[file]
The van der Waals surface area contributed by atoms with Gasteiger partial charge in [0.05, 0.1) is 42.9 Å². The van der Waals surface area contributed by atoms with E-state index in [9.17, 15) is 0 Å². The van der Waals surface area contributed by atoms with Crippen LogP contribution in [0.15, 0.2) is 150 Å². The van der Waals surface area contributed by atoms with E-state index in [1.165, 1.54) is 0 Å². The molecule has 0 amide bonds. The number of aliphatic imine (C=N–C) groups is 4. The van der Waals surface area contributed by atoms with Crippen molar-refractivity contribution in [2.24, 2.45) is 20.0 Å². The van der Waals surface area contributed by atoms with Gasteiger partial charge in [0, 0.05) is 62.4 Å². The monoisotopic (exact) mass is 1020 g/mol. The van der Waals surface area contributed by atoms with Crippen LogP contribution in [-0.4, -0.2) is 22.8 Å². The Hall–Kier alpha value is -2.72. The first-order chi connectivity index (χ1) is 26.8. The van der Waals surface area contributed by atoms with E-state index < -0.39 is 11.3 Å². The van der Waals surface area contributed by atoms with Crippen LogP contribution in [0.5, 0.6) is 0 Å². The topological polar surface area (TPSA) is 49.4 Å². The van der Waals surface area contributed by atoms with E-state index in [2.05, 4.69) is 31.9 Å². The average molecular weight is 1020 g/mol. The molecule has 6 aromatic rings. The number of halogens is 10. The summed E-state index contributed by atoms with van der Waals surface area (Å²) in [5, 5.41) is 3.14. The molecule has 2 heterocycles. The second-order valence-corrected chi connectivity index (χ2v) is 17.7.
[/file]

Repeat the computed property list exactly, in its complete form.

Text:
The van der Waals surface area contributed by atoms with Gasteiger partial charge in [0.05, 0.1) is 42.9 Å². The van der Waals surface area contributed by atoms with E-state index in [9.17, 15) is 0 Å². The van der Waals surface area contributed by atoms with Crippen LogP contribution in [0.15, 0.2) is 150 Å². The van der Waals surface area contributed by atoms with E-state index in [1.165, 1.54) is 0 Å². The molecule has 0 amide bonds. The number of aliphatic imine (C=N–C) groups is 4. The van der Waals surface area contributed by atoms with Crippen molar-refractivity contribution in [2.24, 2.45) is 20.0 Å². The van der Waals surface area contributed by atoms with Gasteiger partial charge in [0, 0.05) is 62.4 Å². The monoisotopic (exact) mass is 1020 g/mol. The van der Waals surface area contributed by atoms with Crippen LogP contribution in [-0.4, -0.2) is 22.8 Å². The Hall–Kier alpha value is -2.72. The first-order chi connectivity index (χ1) is 26.8. The van der Waals surface area contributed by atoms with E-state index < -0.39 is 11.3 Å². The van der Waals surface area contributed by atoms with Crippen LogP contribution in [0.5, 0.6) is 0 Å². The topological polar surface area (TPSA) is 49.4 Å². The van der Waals surface area contributed by atoms with E-state index in [2.05, 4.69) is 31.9 Å². The average molecular weight is 1020 g/mol. The molecule has 6 aromatic rings. The number of halogens is 10. The summed E-state index contributed by atoms with van der Waals surface area (Å²) in [5, 5.41) is 3.14. The molecule has 2 heterocycles. The second-order valence-corrected chi connectivity index (χ2v) is 17.7.